Though Hinojosa admits that some decisions made on the fly early in the pandemic “got me in a little trouble with my school board,” he also contends a crisis demands command decisions.
“Typically, I make consensus decisions and get a lot of people involved,” he said. “But I think I got forgiven because people understood it. And the board members, once they realized that we didn't have time for a board meeting, we didn't have time to do all these other things ... they got over it.”
The support from the community has “actually even gotten better,” he said. “People have supported me all the way along, and I've gotten very little pushback.”
Level heads prevail
Due in part to his easygoing nature and willingness to meet both the community and officials where they are, Hinojosa’s six-year tenure has seen the nearly 154,000-student district recognized as “one of the nation's fastest-improving school districts” by the Council of the Great City Schools.
A study of large districts’ National Assessment of Educational Progress scores released by that organization in June found Dallas had improved in 4th- and 8th-grade math, as well as in 8th-grade reading. Hinojosa told K-12 Dive in 2019 that Dallas had dropped from 43 schools under state watch for takeovers during his tenure to just four. The district also prides itself on offering a variety of district-grown school choice options, including an upcoming pre-K-8 biomedical school on the campus of University of Texas Southwestern Medical Center.
Hinojosa’s tenure has also seen the implementation of a Teacher Excellence Initiative, in which the best-performing teachers in the district receive higher pay and are incentivized to take on tougher school assignments. Additionally, he has been able to convince the community to back bond efforts to support district improvement, including a massive $1.6 billion package in 2015 — no small feat even as a blue city in a red state.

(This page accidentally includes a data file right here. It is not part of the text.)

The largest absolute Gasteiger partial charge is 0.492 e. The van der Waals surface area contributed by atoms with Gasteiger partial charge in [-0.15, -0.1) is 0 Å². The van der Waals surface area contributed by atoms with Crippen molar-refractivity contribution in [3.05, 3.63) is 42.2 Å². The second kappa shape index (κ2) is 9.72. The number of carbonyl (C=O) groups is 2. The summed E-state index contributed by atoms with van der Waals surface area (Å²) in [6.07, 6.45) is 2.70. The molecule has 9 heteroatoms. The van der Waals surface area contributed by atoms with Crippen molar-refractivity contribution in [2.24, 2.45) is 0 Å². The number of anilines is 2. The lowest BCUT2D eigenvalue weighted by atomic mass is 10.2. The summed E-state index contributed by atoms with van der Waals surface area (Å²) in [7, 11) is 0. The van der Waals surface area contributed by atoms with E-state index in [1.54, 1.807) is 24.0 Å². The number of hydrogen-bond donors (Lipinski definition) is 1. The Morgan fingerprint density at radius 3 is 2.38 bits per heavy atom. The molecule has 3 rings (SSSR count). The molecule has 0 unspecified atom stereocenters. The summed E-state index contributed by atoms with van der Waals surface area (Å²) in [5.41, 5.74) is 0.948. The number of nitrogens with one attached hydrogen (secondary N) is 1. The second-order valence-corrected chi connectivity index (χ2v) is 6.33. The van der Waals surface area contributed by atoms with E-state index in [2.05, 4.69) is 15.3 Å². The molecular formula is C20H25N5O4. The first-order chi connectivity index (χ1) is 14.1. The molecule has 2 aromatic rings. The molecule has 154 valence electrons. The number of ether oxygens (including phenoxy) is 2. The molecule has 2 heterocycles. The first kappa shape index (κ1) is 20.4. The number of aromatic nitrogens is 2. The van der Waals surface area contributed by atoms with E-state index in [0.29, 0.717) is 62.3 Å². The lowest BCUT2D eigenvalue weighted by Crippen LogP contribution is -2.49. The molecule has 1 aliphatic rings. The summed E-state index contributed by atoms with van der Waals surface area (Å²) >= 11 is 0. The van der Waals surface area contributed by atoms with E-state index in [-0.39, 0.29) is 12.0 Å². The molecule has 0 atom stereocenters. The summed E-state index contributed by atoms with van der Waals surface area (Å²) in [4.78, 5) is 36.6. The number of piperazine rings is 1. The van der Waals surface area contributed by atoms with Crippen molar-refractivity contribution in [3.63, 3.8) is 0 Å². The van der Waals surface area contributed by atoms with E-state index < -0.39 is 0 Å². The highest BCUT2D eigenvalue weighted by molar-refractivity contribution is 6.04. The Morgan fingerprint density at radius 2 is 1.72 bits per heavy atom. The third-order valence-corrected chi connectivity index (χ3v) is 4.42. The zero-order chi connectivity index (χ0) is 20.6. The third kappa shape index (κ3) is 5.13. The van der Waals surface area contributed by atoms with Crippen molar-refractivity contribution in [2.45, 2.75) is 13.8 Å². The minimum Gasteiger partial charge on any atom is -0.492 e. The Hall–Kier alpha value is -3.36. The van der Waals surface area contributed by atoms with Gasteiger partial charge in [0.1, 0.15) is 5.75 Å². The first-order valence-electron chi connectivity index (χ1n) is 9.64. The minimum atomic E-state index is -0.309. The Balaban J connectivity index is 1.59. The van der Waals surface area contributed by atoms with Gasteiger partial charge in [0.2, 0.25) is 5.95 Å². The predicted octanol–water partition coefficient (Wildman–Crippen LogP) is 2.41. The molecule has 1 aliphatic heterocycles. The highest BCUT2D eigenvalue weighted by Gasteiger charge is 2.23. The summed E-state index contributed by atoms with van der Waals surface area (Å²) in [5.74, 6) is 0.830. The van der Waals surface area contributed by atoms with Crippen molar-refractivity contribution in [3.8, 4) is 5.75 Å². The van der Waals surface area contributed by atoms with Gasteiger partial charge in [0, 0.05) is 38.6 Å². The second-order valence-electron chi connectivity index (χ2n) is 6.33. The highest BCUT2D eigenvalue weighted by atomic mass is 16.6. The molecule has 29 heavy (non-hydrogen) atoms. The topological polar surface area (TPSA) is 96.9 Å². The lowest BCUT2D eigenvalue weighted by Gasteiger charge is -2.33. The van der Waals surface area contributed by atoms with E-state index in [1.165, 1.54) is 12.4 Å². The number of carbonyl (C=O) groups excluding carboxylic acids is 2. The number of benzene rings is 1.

“He's a great communicator,” said Josue Tamarez Torres, a 4th-grade math teacher at César Chávez Learning Center. “He speaks his mind, and I have noticed when he does press conferences and things like that, he says what he means. He's able to tell the community, ‘This is why we're doing things. This is where we're going. This is the right thing to do at this moment.’”
It’s a sentiment echoed by Drexell Owusu, a parent with three children in Dallas ISD and the chief impact officer of The Dallas Foundation.
“It's my view that Dr. Hinojosa’s work over the last several years, not just in COVID, has helped set the groundwork for folks to say, ‘I might not agree with you on everything, but I'm willing to hear you out,’” said Owusu. “We're starting to see, I think, some statewide policy work that is a direct outcropping of his work. By extension, it does give him a little bit of grace sometimes to squabble with politicians as necessary, but always trying to do so in a respectful way.”
“That is an acknowledgement of the work he is trying to accomplish, not about the politics itself. And I think that is a skill that is hard to replicate."